Iraq war good business for some
Saturday January 27, 2007
NEW YORK – Lockheed Martin and Northrop Grumman reported sharp increases in fourth-quarter profit yesterday and raised full-year forecasts, as two of the world’s largest defence contractors capitalised on the continuing boom in US military spending.
Lockheed‘s profit easily beat Wall Street’s forecast, helping its shares rise slightly, almost hitting a record.
Northrop narrowly missed analysts’ average forecast due to a charge on a radar programme, sending its shares down modestly after notching an all-time high earlier this week.
The companies, with rivals Boeing, General Dynamics and Raytheon, are taking advantage of record US defence spending and more outsourcing of Government technology projects.
US public opinion on the Iraq war: here.
Raytheon To Provide Surveillance Systems To NATO
Released : Thursday, December 13, 2007 12:05 AM
Raytheon has been awarded a $5.3 million contract by NATO Maintenance and Supply Agency to provide tower-based, elevated persistent surveillance capability for protection of NATO forces in Afghanistan. The Enhanced Surveillance Systems has similarities to Rapid Aerostat Initial Deployment (RAID) systems currently deployed by the U.S. Army in Iraq and Afghanistan.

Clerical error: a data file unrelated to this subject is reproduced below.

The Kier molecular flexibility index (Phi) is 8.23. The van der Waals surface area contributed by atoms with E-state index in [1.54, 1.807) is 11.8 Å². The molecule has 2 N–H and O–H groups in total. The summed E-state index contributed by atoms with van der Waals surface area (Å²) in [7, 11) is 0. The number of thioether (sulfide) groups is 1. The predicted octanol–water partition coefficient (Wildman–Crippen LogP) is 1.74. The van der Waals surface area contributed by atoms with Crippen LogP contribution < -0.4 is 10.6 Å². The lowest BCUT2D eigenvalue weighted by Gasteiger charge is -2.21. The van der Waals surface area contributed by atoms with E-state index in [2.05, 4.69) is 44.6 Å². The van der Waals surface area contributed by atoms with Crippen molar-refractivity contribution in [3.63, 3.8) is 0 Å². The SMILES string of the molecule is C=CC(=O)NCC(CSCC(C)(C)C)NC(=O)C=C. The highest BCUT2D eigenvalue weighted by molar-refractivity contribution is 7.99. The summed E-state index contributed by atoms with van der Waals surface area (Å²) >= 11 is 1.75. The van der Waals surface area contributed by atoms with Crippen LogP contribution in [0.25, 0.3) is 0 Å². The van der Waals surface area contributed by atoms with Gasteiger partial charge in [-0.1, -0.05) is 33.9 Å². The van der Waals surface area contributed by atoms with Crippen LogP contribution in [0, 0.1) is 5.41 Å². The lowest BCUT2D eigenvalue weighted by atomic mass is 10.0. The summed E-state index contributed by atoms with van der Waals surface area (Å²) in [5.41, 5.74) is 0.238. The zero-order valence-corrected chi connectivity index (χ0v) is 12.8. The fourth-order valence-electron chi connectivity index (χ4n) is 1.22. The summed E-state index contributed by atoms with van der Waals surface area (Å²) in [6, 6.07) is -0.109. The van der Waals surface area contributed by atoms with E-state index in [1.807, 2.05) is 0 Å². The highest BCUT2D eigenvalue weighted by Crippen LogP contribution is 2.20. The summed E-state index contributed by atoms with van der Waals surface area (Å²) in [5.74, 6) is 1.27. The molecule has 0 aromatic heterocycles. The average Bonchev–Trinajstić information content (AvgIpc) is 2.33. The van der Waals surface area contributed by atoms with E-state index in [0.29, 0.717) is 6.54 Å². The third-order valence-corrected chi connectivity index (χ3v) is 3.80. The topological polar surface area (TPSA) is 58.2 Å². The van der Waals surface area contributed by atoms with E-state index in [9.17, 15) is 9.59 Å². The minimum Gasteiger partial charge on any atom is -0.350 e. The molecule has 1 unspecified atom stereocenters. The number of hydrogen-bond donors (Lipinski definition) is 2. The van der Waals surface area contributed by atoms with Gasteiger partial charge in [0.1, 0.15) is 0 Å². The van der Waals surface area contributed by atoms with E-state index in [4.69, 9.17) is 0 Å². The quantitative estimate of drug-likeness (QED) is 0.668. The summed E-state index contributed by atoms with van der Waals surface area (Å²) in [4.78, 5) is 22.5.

In addition to providing the enhanced surveillance systems equipment, Raytheon will also provide all logistics support services required to keep the systems operational.
This award demonstrates the recognized value of Raytheon’s persistent surveillance systems to defense forces worldwide, said Pete Franklin, vice president, National and Theater Security Programs, for Raytheon Integrated Defense Systems (IDS). Raytheon is proud to have been selected by NATO to provide this critical capability, and we are committed to rapidly delivering these life saving systems to our coalition forces.
Raytheon first developed RAID to meet the military’s critical need for persistent surveillance in Operation Enduring Freedom and Operation Iraqi Freedom. RAID consists of infrared and other sensor systems, elevated on a stationary platform, capable of detecting hostile troop and equipment movement at great distances. This capability enables U.S. and coalition forces to respond rapidly to threats.
Copyright 2007 Space Daily
Posted by: “Richard Frager” email@example.com
Sat Dec 13, 2008 7:31 pm (PST)
US working on multiple kill vehicle
Article from Herald Sun (Australia)
December 11, 2008
WEAPONS maker Lockheed Martin has tested a hovering robot intended to shoot down enemy ballistic missiles. Video of the December 2 flight test of the “Multiple Kill Vehicle,” at Edwards Air Force Base in California, has made it onto YouTube, and it looks like something out of the Terminator movies. [Click on link above to watch the video.]
Inside a large steel cage, Lockheed’s MKV lifts off the ground, moves left and moves right, rapidly firing as flames shoot out of its bottom and sides, FOXNews reports.
The MKVs would be mounted on carrier missiles which would take them into space to engage enemy nuclear-tipped ballistic missiles at the peak of their trajectory arcs, The Pentagon said.
The MKVs would then break off from the carrier vehicles and shoot at enemy warheads with big bullets, “kinetic interceptors” in military-speak, before dropping back down to Earth.
Rival defence contractor Raytheon was working on its own multiple kill vehicle program, the US Missile Defence Agency said.
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